6 Different Ways to Visualise Data Geographically

So you have some data that you want to show over across a geographical region. What are some of the options available to you? Here’s a list of different thematic maps types that you can use.

Bubble Maps

In this map, circles are displayed over their designated location with the area of the circle being proportional to its value in the dataset. Bubble Maps are good for comparing proportions over geographic regions without the issues caused by region area shape (for example, bigger countries are given more emphasis even if their values aren’t more). However, the major flaw with this data map is that really large circles can overlap other circles and regions, so this needs to be accounted for.

Choropleth Maps

A commonly used form of thematic map that uses colour to display values over geographic regions. Colour scales, such as light to dark or red to blue are used to represent value of a variable. So for example, the darker the region, the higher the value it represents. Choropleth Maps can also show the distribution of categorised data over region. So for example, each colour could represent a political party that has the most votes within that region. The major flaw to Choropleth Maps are that larger areas are even more emphasis even if their designated values aren’t proportional. Also, values often need to be normalised, so for example, population needs to be divided by per square mile/km, in order for the data to be accurately represented.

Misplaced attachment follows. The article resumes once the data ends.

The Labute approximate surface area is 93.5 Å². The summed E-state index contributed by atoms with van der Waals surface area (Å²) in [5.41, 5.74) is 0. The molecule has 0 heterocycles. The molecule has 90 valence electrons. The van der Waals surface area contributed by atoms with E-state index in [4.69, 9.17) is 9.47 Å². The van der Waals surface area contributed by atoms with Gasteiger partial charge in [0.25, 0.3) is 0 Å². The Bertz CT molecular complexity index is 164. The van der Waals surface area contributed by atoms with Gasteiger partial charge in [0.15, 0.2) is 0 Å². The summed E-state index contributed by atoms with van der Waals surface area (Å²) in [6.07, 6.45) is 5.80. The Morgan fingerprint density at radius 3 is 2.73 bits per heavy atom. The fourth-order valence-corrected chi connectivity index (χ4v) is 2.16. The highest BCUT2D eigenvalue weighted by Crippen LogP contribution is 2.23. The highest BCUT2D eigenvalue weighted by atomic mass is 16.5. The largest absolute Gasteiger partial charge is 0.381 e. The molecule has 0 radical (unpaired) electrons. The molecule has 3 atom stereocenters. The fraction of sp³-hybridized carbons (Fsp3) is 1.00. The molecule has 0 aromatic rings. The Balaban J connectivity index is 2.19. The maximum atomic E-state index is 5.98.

Point Maps

Also known as a Dot Distribution Maps, is a way of detecting spatial patterns or the distribution of data over a geographical region, by placing points in geographical space.

Connection Maps

You could think of this as Point Map whose dots are connected by a line. Connection Maps can be used to show the relationships between geographical regions or even spatial patterns.

Flow Maps

Used to show the migration of objects or values between locations. You could think of Flow Maps as a Connection Map with magnitudes assigned to them by the thickness of their lines and arrows to show their direction.

Chart Combination Maps

Charts such as Pie Charts or Bar Graphs can be assigned to geographical region to represent the data there.